Generally, it is easy to control your CBD dose with oral sprays, tinctures, and oils. Oils are typically a combination of CBD extract in a plant-based carrier oil, such as olive oil or hemp oil. Capsules are essentially a pill form of CBD oil containing consistent doses. Edibles are food products; think CBD brownies, gummies, and snacks.

Oral and Sublingual CBD

Vaping CBD

Vaping has become a popular method of taking CBD, and indeed, it’s one of the most bioavailable. This means that a large amount of the total CBD content of a given product will actually make it into the bloodstream, in this case via the alveoli of the lungs. There is an assumption that vaping is safer than smoking; however, there are dangers associated with both practices.

Vaping CBD

Is CBD Approved for Pain?

So far, pharmaceutical CBD has only been approved for use in a limited number of instances. The oral spray Sativex (a 1:1 THC:CBD product) is approved in certain countries to treat multiple sclerosis and cancer pain. Epidiolex, also an oral spray, is supported within the US for certain types of epilepsy and seizures associated with tuberous sclerosis. Currently, no research supports CBD alone as a remedy for pain in humans.

Side Effects of CBD

The legal status of cannabis is constantly evolving. Add in the desire for a fresh, plant-derived product, and it's easy to see why the demand for CBD is enormous. Of course, this hype is encouraged to no end by the unparalleled profit margins of manufacturers.

If you are thinking of taking CBD, it is essential to understand the potential side effects. CBD is commonly advertised as a "cure-all" silver bullet with no risks or side effects, but this is untrue. While side effects of CBD are typically mild and non-life-threatening (e.g. diarrhoea, reduced appetite, fatigue), the most significant risk is that CBD may interact with blood thinners, heart medications, and immunosuppressants, among other medications.

Altering the levels of these critical medications in the blood could lead to catastrophic repercussions. More information also needs to be compiled about the safety of CBD in particular populations, such as the elderly, children, the immunocompromised, and pregnant and breastfeeding women.

There is a lack of comprehensive toxicological research devoted to CBD safety. One laboratory study[6] from 2019 demonstrated that when delivered orally to mice, CBD could cause liver damage. The mice that received the highest amounts of CBD exhibited clear evidence of hepatotoxicity. Hepatotoxicity is injury or damage caused to the liver by exposure to drugs. While these results aren’t indicative of such effects in humans, they're still worth considering.

That aside, the World Health Organization deemed CBD to be well-tolerated with a good safety profile in humans in their critical review report[7] on CBD, published in 2018.

Side Effects of CBD

CBD Is an Unregulated Supplement

CBD is currently classed as an unregulated supplement, so it's hard to know exactly what you are getting. Regulating drug and health authorities worldwide have issued numerous warnings to companies attempting to market unapproved products allegedly containing CBD. Some of these products have been tested for their chemical content, and many were found to make inaccurate claims regarding CBD levels and quality.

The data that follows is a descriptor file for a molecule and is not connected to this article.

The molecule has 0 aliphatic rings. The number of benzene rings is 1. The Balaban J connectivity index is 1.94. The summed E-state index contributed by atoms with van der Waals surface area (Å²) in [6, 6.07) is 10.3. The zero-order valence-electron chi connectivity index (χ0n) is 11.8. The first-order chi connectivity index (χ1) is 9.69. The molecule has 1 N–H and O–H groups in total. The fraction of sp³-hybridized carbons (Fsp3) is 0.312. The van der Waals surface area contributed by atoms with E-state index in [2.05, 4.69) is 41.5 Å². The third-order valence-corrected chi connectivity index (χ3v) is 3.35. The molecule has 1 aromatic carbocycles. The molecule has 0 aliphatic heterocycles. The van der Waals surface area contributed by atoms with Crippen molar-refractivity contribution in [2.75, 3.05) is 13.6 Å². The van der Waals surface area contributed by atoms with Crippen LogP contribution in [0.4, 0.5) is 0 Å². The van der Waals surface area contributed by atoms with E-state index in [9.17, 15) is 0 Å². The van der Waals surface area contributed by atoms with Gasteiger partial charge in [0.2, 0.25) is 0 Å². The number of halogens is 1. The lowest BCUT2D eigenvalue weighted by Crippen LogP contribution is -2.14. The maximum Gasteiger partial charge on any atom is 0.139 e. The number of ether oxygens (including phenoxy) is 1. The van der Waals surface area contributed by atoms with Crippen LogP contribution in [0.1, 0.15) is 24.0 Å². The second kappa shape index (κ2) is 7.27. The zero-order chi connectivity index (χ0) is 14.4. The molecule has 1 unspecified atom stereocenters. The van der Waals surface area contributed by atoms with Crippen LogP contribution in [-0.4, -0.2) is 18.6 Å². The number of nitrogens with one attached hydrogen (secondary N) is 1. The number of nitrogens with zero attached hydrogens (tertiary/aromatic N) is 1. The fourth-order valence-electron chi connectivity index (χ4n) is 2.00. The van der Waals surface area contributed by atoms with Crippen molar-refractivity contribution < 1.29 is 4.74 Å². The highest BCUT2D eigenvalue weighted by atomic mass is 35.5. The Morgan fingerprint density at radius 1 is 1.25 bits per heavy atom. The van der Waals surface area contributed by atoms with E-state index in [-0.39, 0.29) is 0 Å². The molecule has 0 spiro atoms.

You do not have to look far to find anecdotal reports supporting CBD use. That doesn't mean it will be successful for everyone, however. Everyone is unique, and what may suit one person may not suit another. This is never more true than with pain.

Many other factors, such as mood, stress level, environment, previous experiences, and pre-existing medical conditions, affect pain perception. Remember that some of the testimonials you will read are clever marketing designed to lure shoppers into buying more products. It's worth noting that the CBD market is expected to hit $20 billion by the year 2024[8].

Should You Use CBD for Pain?

If you are considering trying CBD, we recommend speaking to your doctor for guidance. Although CBD is non-intoxicating and has a low potential for abuse, it can interact with various medications, and is not for everyone. Still, CBD is an attractive candidate for daily use given its effects on the endocannabinoid system and the body as a whole. However, until there is solid clinical evidence, it is difficult to assess the suitability of CBD for pain management.

External Resources:
  1. Cannabinoids and Epilepsy https://www.ncbi.nlm.nih.gov
  2. Effectiveness and tolerability of THC:CBD oromucosal spray as add-on measure in patients with severe chronic pain: analysis of 12-week open-label real-world data provided by the German Pain e-Registry https://www.ncbi.nlm.nih.gov
  3. Antioxidative and Anti-Inflammatory Properties of Cannabidiol https://www.ncbi.nlm.nih.gov
  4. Transdermal cannabidiol reduces inflammation and pain-related behaviours in a rat model of arthritis https://www.ncbi.nlm.nih.gov
  5. Cannabis‐based medicines for chronic neuropathic pain in adults https://www.cochranelibrary.com
  6. Molecules | Free Full-Text | Hepatotoxicity of a Cannabidiol-Rich Cannabis Extract in the Mouse Model | HTML https://www.mdpi.com
  7. CANNABIDIOL (CBD) https://www.who.int
  8. How to Start a CBD Business https://www.businessnewsdaily.com
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This content is for educational purposes only. The information provided is derived from research gathered from external sources.